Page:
Jo Johnson and Amber Rudd U-turns signal a broader decline in political principles

Amber Rudd leaves Boris Johnson's first Cabinet meeting beside Esther McVey.
Amber Rudd leaves Boris Johnson's first Cabinet meeting beside Esther McVey.

By Jonathan Lis

Principle isn't everything. Politicians need pragmatism, sensitivity and - much underrated - a basic understanding of reality. But if you strip politics of principle altogether you have a problem.  You've robbed it of any guiding purpose.

We already knew that Boris Johnson was a man without principle. But a country can survive a leader who lacks it and ours frequently has. Far more dangerous is that Johnson's whole government is one of anti-principle. It is not only founded in direct opposition to any principle the electorate has endorsed, but in direct opposition to principle itself.

When historians look back on this period of national lunacy, Amber Rudd will feature as a case study. How did a moderate One Nation Tory go from tirelessly promoting EU membership to rolling over for a no-deal scenario that was never even mentioned by the Vote Leave campaign? The work and pensions secretary previously said that a new referendum would be preferable to crashing out. Now she affirms that no-deal must remain part of our "armoury" in the non-existent negotiations - and by happy coincidence gets to join Johnson’s government in return.

Rudd's reputation is now in shreds. The Brexiters will never trust her and Remainers have learned nothing she says has any meaning. And worst of all, it's all for nothing. Does Rudd think a no-deal Brexit will win her any votes? Does she think it will benefit her party more broadly? She sold out her principles for a job she will count in months or weeks, and will help to kill the Conservative party in the process.

Then there is Jo Johnson, the prime minister's brother. Last November he resigned from Theresa May's government amid a blaze of publicity in order to campaign for the People's Vote. He declared that the two Brexit options were now "vassalage or chaos" and wrote: "Given that the reality of Brexit has turned out to be so far from what was once promised, the democratic thing to do is to give the public the final say." Eight months later and he has joined a government which actively endorses no-deal and considers a referendum less favourable than either vassalage or chaos.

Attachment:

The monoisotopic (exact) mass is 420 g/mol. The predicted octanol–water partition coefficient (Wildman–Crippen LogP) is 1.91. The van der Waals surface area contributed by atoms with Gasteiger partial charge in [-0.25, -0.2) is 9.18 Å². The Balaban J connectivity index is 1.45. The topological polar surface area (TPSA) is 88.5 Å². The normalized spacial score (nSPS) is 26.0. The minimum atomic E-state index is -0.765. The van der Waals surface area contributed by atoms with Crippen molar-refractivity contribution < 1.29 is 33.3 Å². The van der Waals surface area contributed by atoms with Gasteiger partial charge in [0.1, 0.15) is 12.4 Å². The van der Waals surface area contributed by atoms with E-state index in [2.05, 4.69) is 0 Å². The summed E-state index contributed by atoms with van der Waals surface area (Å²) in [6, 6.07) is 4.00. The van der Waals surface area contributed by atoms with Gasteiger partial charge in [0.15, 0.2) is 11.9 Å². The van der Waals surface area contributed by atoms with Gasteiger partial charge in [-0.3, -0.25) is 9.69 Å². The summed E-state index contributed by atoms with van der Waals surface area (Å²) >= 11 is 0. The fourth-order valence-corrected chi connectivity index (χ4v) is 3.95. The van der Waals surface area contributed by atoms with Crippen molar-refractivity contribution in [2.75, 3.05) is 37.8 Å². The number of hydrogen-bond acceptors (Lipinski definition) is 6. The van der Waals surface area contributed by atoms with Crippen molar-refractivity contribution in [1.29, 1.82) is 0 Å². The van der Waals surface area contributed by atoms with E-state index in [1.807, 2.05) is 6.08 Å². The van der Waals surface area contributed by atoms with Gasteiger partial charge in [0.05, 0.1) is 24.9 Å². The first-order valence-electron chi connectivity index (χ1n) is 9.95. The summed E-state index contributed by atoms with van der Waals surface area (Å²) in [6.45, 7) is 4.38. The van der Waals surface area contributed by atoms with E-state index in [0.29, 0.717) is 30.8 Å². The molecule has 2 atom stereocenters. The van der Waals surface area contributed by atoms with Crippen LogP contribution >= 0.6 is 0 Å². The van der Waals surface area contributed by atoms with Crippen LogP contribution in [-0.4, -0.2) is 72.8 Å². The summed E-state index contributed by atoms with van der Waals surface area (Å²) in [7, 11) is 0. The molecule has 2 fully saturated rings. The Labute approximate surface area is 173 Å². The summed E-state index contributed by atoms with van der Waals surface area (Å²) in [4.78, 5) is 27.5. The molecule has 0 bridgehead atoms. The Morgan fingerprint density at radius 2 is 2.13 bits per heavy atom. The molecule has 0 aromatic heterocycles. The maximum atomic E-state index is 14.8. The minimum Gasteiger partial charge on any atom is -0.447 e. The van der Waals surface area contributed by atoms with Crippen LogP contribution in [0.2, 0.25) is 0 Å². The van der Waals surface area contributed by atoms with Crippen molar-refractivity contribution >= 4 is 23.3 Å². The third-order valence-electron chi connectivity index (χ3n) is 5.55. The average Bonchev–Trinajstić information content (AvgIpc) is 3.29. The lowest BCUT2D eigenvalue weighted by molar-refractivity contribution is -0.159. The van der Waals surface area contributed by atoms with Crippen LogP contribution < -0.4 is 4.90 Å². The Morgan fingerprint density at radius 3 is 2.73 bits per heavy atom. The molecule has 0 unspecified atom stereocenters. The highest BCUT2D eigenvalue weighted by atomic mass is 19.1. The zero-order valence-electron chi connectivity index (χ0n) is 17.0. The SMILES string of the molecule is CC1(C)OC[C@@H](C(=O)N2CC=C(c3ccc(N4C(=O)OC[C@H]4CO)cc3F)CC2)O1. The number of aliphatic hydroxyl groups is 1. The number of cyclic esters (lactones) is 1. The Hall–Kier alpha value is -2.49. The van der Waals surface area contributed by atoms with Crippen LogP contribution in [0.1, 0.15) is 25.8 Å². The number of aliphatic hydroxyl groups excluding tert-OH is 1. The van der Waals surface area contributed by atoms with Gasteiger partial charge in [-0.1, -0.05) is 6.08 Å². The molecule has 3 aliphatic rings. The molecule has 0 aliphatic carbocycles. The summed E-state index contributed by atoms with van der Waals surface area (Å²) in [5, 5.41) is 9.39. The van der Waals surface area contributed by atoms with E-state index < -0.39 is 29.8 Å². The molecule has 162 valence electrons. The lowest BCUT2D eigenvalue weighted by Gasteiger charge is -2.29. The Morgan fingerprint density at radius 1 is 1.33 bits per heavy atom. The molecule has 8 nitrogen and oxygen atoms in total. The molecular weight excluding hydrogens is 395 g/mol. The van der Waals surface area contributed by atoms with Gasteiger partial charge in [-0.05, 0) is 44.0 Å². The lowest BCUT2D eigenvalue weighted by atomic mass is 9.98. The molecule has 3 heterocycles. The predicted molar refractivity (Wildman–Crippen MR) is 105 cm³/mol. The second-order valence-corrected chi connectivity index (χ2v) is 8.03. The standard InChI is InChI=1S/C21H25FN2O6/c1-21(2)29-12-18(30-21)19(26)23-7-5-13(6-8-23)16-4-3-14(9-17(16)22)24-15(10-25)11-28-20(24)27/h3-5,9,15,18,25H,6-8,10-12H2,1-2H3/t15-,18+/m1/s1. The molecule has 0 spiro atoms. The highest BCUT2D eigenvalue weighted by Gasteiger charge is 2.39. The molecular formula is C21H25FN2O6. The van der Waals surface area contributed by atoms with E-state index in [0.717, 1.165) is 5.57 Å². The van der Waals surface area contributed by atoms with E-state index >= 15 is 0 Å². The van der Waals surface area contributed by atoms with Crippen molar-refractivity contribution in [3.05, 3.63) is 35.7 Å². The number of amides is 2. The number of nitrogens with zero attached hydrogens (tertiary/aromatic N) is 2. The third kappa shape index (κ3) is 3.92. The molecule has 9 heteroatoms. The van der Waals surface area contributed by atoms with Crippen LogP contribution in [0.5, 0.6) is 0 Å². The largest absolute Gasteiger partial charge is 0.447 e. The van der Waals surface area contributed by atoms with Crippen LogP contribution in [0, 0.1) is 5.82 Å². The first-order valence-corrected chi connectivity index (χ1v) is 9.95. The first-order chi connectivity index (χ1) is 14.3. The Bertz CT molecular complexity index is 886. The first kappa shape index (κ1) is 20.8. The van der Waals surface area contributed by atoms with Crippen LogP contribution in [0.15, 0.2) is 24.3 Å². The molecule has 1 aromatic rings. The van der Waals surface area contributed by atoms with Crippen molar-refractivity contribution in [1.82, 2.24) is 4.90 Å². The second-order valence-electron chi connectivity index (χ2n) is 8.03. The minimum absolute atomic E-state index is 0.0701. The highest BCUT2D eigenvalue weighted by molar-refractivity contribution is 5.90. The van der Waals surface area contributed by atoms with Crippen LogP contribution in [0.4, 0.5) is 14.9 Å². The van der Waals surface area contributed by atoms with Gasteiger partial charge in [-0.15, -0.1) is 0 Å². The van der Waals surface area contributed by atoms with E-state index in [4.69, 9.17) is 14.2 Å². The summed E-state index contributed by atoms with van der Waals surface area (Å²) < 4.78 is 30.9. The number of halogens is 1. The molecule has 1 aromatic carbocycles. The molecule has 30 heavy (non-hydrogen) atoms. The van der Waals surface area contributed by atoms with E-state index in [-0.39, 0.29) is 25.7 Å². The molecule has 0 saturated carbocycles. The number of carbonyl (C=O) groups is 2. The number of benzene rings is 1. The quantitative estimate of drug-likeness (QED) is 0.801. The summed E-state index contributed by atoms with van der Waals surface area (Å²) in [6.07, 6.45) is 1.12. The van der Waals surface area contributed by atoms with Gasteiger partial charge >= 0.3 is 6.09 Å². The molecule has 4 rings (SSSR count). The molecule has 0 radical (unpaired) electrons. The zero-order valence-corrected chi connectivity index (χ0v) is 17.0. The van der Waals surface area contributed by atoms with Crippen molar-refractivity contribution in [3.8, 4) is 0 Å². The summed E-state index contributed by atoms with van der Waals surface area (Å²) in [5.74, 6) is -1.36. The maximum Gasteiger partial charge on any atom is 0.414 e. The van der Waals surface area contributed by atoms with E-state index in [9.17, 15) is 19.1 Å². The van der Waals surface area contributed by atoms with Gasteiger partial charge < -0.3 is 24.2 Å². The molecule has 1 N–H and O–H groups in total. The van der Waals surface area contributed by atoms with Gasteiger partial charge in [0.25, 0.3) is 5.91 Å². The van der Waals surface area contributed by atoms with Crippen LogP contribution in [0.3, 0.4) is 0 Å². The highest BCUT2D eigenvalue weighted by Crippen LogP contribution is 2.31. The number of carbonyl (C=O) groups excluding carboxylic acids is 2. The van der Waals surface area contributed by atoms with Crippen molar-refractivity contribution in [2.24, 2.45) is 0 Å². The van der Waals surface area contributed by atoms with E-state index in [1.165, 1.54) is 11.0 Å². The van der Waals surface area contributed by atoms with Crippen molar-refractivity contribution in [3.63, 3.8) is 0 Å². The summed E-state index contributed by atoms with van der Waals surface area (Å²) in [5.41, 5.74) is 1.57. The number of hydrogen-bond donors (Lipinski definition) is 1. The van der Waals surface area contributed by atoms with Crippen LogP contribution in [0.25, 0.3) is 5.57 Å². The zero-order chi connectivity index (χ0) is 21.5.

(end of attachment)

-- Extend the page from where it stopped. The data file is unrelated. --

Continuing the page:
Rudd and Johnson are the most egregious examples because they started with the highest principles and exchanged them for a job. Even worse, they privileged their own livelihoods over the hundreds of thousands who, in a no-deal, stand to lose theirs. But the government is littered with Brexiters and former Remainers who either guaranteed prosperity before the referendum or promoted compromise after it, and are now content to abandon both.

Crucially, there is also a vacuum of principle in the purpose of the government itself. It claims that it intends to take us out to the EU - come what may, do or die - on October 31st, because it is dedicated to retaining trust in democracy. But nobody voted for a Brexit that looked anything like this one. Nobody voted for job losses, economic chaos or destabilisation of the Irish peace process. No-one was told by the Leave campaign there would be no-deal in 2016. Quite the opposite, they were told the EU would come begging to do a deal.

Certainly, voters in 2016 expected politicians to honour the referendum, but they did not expect them to ruin their lives in the process. The one principle the delivery of Brexit seeks to uphold - faith in our democratic system - will be the first it destroys.

The fundamental truth is that our country can survive the failure to deliver Brexit, but not the abandonment of basic principle. If we lose that, we eventually lose everything. Principles are not only morals, they are a set of rules. If we shed them, we corrode the shared language and codes we use to build a society. Once it is gone, it does not come back. The death of principle in Brexit Britain may ultimately prove to be more corrosive than Brexit itself.

Jonathan Lis is deputy director of the pro-EU think tank British Influence and a political writer and commentator.

The opinions in Politics.co.uk's Comment and Analysis section are those of the author and are no reflection of the views of the website or its owners.

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